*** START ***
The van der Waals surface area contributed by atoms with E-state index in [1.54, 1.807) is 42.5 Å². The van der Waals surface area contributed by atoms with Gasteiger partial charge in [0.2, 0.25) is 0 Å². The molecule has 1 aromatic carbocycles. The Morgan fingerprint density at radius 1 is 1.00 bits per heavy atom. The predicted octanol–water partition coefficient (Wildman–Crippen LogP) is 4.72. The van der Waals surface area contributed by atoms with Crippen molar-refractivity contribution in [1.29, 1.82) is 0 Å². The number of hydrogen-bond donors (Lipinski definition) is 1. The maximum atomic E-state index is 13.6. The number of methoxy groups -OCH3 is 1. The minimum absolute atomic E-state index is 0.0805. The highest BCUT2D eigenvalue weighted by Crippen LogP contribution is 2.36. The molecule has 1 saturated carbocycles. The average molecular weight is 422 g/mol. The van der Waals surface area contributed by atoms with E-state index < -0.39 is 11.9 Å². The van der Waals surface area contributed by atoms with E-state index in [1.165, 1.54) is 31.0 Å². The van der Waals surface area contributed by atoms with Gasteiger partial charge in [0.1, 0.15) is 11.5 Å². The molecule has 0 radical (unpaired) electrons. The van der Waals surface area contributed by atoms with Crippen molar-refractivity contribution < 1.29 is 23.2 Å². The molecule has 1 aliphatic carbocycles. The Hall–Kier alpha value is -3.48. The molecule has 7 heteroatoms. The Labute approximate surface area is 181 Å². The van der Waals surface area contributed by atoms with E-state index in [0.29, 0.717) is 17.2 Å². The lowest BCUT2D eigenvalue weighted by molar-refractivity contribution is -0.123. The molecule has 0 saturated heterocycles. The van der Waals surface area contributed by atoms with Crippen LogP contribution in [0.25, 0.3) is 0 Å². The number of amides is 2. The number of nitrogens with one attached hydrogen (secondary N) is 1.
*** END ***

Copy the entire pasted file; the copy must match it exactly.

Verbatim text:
The van der Waals surface area contributed by atoms with E-state index in [1.54, 1.807) is 42.5 Å². The van der Waals surface area contributed by atoms with Gasteiger partial charge in [0.2, 0.25) is 0 Å². The molecule has 1 aromatic carbocycles. The Morgan fingerprint density at radius 1 is 1.00 bits per heavy atom. The predicted octanol–water partition coefficient (Wildman–Crippen LogP) is 4.72. The van der Waals surface area contributed by atoms with Crippen molar-refractivity contribution in [1.29, 1.82) is 0 Å². The number of hydrogen-bond donors (Lipinski definition) is 1. The maximum atomic E-state index is 13.6. The number of methoxy groups -OCH3 is 1. The minimum absolute atomic E-state index is 0.0805. The highest BCUT2D eigenvalue weighted by Crippen LogP contribution is 2.36. The molecule has 1 saturated carbocycles. The average molecular weight is 422 g/mol. The van der Waals surface area contributed by atoms with E-state index < -0.39 is 11.9 Å². The van der Waals surface area contributed by atoms with E-state index in [1.165, 1.54) is 31.0 Å². The van der Waals surface area contributed by atoms with Gasteiger partial charge in [0.1, 0.15) is 11.5 Å². The molecule has 0 radical (unpaired) electrons. The van der Waals surface area contributed by atoms with Crippen molar-refractivity contribution < 1.29 is 23.2 Å². The molecule has 1 aliphatic carbocycles. The Hall–Kier alpha value is -3.48. The molecule has 7 heteroatoms. The Labute approximate surface area is 181 Å². The van der Waals surface area contributed by atoms with E-state index in [0.29, 0.717) is 17.2 Å². The lowest BCUT2D eigenvalue weighted by molar-refractivity contribution is -0.123. The molecule has 0 saturated heterocycles. The van der Waals surface area contributed by atoms with Crippen LogP contribution in [0.25, 0.3) is 0 Å². The number of amides is 2. The number of nitrogens with one attached hydrogen (secondary N) is 1.